nz election 1999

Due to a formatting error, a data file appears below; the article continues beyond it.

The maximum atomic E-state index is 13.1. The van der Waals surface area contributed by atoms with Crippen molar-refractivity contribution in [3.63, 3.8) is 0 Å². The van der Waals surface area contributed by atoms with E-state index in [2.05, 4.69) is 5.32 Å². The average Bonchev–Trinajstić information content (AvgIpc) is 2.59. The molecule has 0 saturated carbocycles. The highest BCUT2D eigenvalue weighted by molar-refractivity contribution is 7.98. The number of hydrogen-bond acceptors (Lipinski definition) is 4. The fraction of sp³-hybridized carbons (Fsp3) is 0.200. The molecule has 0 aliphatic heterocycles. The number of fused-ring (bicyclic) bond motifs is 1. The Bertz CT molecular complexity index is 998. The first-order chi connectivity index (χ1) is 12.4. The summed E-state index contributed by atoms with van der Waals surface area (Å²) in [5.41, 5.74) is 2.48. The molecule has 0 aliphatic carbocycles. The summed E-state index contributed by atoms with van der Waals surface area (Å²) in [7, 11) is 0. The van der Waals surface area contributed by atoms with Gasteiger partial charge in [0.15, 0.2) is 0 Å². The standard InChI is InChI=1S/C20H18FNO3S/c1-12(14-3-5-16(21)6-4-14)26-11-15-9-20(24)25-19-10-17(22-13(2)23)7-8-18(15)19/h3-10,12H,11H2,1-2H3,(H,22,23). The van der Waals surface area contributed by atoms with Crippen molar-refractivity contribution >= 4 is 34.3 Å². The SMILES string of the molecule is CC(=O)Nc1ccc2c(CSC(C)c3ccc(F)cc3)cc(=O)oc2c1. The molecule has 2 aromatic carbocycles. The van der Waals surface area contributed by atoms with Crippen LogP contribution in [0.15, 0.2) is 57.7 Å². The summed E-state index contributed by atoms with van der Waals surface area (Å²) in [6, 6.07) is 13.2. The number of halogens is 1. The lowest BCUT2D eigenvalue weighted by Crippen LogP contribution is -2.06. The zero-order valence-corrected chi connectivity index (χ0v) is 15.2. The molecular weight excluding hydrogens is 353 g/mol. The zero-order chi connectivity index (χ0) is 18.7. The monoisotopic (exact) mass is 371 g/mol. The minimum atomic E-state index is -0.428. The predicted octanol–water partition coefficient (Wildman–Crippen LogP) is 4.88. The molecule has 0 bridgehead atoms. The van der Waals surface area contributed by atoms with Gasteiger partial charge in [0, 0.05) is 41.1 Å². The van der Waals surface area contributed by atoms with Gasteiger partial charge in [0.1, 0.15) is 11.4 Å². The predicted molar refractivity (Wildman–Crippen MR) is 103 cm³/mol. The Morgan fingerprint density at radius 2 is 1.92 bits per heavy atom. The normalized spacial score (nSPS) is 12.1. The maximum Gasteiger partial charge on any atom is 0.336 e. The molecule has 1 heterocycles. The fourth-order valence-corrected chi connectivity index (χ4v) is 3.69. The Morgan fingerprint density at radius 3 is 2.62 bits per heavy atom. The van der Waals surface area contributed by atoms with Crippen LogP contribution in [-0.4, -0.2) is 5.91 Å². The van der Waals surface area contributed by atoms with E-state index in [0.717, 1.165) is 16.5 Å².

0000134657 00000 n 0000199242 00000 n 0000017257 00000 n NZ First currently, or in 1996. 0000022048 00000 n 0000020384 00000 n 0000197161 00000 n Either National or Labour won the majority of seats every election from 1935 to 1993, even though they rarely won a majority of votes (National only got 35.05% of votes in our last FPP election). 0000016789 00000 n 0000226218 00000 n Actually I did spreadsheet this one (see the comments section). 0000220817 00000 n 0000017212 00000 n 0000078092 00000 n 0000022494 00000 n 0000144648 00000 n How productively will he work with them? 0000218188 00000 n 0000192189 00000 n 0000176410 00000 n 0000144392 00000 n 0000017108 00000 n 0000018252 00000 n 0000018765 00000 n 0000223144 00000 n 0000022286 00000 n 0000220376 00000 n So NZ First are left as the sole king/queenmaker. 0000196062 00000 n 0000018668 00000 n For example, he allowed same-sex marriage to be legalised, and he could also strike down partisan gerrymandering. A Lab-NZF-Green government would have 63/120. 0000205871 00000 n 0000020696 00000 n There are essentially only four parties, and three have essentially made up their minds which way to vote about who the Prime Minister should be. 0000020793 00000 n 0000183022 00000 n They get to decide whether to create a centre-right majority or a centre-left majority. 0000198756 00000 n Rather, I think kingmakers/queenmakers (or, in general, people with a lot of power because they hold a deciding vote) are produced by the practice of making decisions by voting. For example, he (and all other parties except National and ACT) supported Sue Moroney’s bill to extend paid parental leave to 26 weeks. 0000190576 00000 n A “kingmaker”/”queenmaker” is someone who holds the deciding vote on who will be Prime Minister. 0000150721 00000 n 0000078632 00000 n 0000169801 00000 n 0000107439 00000 n 0000009792 00000 n Dec ’12: 170th 0000018356 00000 n 0000017472 00000 n Before the election, the National Party had an unstable hold on power. 0000130316 00000 n 0000019084 00000 n 0000017836 00000 n 0000146926 00000 n 0000166736 00000 n Who will he go with? 0000234453 00000 n 0000231610 00000 n 0000142378 00000 n NZ First) currently has in coalition negotiations. 0000132439 00000 n 0000138258 00000 n 0000017940 00000 n 0000115181 00000 n 0000158968 00000 n 0000017153 00000 n I’m not entirely sure how I feel yet. 0000158264 00000 n 0000146433 00000 n 0000022041 00000 n 0000011262 00000 n 0000201827 00000 n 0000020481 00000 n 0000156594 00000 n 0000148960 00000 n 0000179575 00000 n 0000131792 00000 n 0000153699 00000 n 0000140643 00000 n This is extremely unlikely, because even on their worst precedented special vote performance, NZ First still get almost 7.5% of the effective party vote, and 9 is 7.5% of MPS. The participation rate for the 1999 election is not yet available but polling booths indicated a high turnout on polling day. 0000132023 00000 n 0000145615 00000 n 0000154452 00000 n 0000158500 00000 n 0000144984 00000 n 0000199738 00000 n 0000130184 00000 n 0000159517 00000 n Sep ’13: 75th 0000176148 00000 n Feb ’14: 78th 0000020436 00000 n 0000229943 00000 n 0000129911 00000 n If a “Teal Deal” was a real option in NZ, the deciding vote would be shared by NZ First and the Greens: Either of them could kingmake Bill English, or they could decide together to queenmake Jacinda Ardern. 0000099218 00000 n 0000140075 00000 n 0000023482 00000 n A Lab-NZF-Green government would have 61/120. 0000164854 00000 n (However, these rankings should be taken with a large grain of salt because not every blog is included, I don’t fully know how to feel so here’s some graphs, could also strike down partisan gerrymandering, a Teal Deal isn’t a real option in NZ right now, desire to strip him of his “monarch maker” powers, Special votes are increasingly turning towards Labour, away from National, the massive polling error that would have been required for them to crack 5%, Realistic possibilities for Parliament post-specials (all two of them), Housing crises are great for Brownlee's net worth, Stuff: more right-wing bias than Radio Rhema, Special votes are increasingly turning towards Labour, away from National, The difference between Green and Labour: a tale of two Finance Ministers, Quick blog on how National sees its Asian MPs, How to complain about Heather du Plessis-Allan’s racist comments, The “teal deal” is not going to happen, and it’s not the Greens’ fault, The 2017 government represents a majority of votes as well as a majority of seats. 0000128227 00000 n 0000201530 00000 n 0000160397 00000 n 0000175138 00000 n 0000143489 00000 n 0000152789 00000 n 0000161486 00000 n 0000193051 00000 n 0000017569 00000 n 0000017829 00000 n Again in, Under FPP, “swing states” or “swing electorates” often receive the vast majority of the attention and policy promises. 0000237314 00000 n 0000141006 00000 n 0000136018 00000 n 0000148733 00000 n 0000228808 00000 n 0000128250 00000 n 0000019077 00000 n 0000111959 00000 n 0000016321 00000 n 0000160678 00000 n 0000235513 00000 n 0000181710 00000 n 0000140122 00000 n 0000154090 00000 n The takeaway from this one is pretty obvious. 0000018044 00000 n 0000165522 00000 n 0000154920 00000 n This means Dunne and the Māori Party effectively voted both for and against this bill: while voting for the bill, they were also voting to support the National government in confidence votes, and therefore allowing National its financial veto power.

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